Can you fill in the blanks? "Love. It's what makes a _______ a ________." The terms "house" and "home" work pretty well, but I'm thinking of a new auto company slogan in which both blanks are filled with "Subaru". It seems to fit especially well in a current commercial in which a mom makes note of all the important milestones that have happened in her daughter's life as a passenger in the family Subaru. Of course this has nothing to do with the car itself, but there's just enough poignancy in this micro-drama to at least make the commercial enjoyable. But I wish a dad was included, even if he had no lines.
On the other hand, Mercedes Benz has a bold new theme which makes me want to puke. In a flurry of Teutonic ego, the company shouts that it's out to make "The best or nothing". It almost sounds like a line from an Arnold Schwarzenegger movie. Yes, I know. He's from Austria, not Germany. And I know selling to luxury car buyers must be different from pitching to customers of whatever class Subaru sees itself in, but if this were a slogan showdown, I'd give the edge to Subaru in a minute.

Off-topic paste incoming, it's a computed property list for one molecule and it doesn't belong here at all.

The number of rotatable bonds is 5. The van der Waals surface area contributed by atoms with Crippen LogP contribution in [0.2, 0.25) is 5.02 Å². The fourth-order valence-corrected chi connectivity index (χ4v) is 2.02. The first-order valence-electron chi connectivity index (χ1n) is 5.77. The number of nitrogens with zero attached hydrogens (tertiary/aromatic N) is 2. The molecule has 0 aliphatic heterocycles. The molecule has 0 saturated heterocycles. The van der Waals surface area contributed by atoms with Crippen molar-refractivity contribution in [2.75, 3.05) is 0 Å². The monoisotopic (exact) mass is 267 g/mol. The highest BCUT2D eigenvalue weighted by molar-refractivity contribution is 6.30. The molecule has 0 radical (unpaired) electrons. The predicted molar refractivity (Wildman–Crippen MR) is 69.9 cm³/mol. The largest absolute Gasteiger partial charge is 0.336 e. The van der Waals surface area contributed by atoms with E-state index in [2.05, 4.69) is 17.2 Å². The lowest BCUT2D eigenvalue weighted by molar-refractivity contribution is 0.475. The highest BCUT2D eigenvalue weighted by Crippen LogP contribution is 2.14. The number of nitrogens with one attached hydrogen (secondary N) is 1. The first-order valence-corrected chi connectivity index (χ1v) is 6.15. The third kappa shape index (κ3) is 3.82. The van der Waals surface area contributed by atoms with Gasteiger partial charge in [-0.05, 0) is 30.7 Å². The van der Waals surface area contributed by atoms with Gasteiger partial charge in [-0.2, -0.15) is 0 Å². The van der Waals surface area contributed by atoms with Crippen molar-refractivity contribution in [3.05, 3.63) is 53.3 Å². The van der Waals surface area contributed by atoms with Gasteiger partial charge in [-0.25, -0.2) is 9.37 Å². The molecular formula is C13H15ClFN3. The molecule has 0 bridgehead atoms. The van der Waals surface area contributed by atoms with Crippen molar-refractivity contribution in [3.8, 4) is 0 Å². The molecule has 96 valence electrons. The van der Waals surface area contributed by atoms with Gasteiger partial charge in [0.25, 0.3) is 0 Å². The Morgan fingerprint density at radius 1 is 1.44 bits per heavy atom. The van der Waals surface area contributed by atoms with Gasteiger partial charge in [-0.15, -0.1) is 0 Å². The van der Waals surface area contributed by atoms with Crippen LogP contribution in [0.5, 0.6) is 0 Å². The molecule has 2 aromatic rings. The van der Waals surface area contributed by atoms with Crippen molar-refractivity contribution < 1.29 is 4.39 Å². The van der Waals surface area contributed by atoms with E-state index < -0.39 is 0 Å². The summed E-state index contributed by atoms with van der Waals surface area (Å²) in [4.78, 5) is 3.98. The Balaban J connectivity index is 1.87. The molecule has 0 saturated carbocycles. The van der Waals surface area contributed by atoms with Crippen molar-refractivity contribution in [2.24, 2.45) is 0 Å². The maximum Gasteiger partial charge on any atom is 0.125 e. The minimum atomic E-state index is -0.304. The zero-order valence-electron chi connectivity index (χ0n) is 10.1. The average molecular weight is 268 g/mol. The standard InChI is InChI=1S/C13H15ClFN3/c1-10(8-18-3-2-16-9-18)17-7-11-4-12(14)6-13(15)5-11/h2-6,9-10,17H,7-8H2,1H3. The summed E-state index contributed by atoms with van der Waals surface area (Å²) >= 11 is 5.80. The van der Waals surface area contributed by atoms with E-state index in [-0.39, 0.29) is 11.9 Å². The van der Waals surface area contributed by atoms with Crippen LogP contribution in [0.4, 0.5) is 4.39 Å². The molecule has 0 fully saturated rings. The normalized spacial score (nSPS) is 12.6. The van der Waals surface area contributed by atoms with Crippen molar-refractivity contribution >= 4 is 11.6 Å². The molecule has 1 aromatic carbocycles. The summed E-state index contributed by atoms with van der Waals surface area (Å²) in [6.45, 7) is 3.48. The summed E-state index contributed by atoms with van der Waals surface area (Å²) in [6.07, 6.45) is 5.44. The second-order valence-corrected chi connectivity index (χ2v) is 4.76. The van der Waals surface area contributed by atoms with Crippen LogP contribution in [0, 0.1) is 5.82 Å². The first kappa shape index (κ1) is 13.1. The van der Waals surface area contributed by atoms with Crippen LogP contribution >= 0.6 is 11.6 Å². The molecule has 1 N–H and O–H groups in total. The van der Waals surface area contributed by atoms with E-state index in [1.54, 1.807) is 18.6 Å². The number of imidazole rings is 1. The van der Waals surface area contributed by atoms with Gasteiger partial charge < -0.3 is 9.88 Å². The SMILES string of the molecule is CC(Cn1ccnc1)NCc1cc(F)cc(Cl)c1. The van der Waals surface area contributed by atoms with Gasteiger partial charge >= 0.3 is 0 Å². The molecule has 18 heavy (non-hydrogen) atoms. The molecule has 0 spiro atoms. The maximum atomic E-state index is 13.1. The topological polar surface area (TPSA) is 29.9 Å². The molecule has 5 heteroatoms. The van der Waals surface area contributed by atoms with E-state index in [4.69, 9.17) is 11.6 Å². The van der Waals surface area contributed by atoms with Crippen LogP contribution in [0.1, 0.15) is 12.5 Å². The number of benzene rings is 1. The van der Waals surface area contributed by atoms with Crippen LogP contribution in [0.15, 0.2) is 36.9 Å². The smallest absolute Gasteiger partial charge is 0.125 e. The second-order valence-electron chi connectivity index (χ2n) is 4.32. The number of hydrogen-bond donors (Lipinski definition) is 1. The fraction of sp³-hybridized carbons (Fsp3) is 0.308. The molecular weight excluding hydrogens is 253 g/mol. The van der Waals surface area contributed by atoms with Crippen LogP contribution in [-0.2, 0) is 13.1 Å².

Finally, who would think that five years after her non-hit with voters that we'd still be hearing about Sarah Palin? She didn't push McCain to glorious victory in 2008. She couldn't hide some stupefying ignorance about the world, revealing herself as totally unqualified as presidential material. She didn't, in fact, even keep her job as Alaska governor once it became obvious that bigger and better deals were available promoting a certain goofy right-wing worldview. As neither an officeholder nor a candidate, there's no pressure on her to be anyone but her cute self as long as people keep showing up to see her. It's a little like Dennis Rodman, whose goofiness was completely tolerable when he was pulling down lots of rebounds in the NBA, but who is now just another eccentric guy with strange hair. Sarah's still quoted, and still on TV, but...WHY?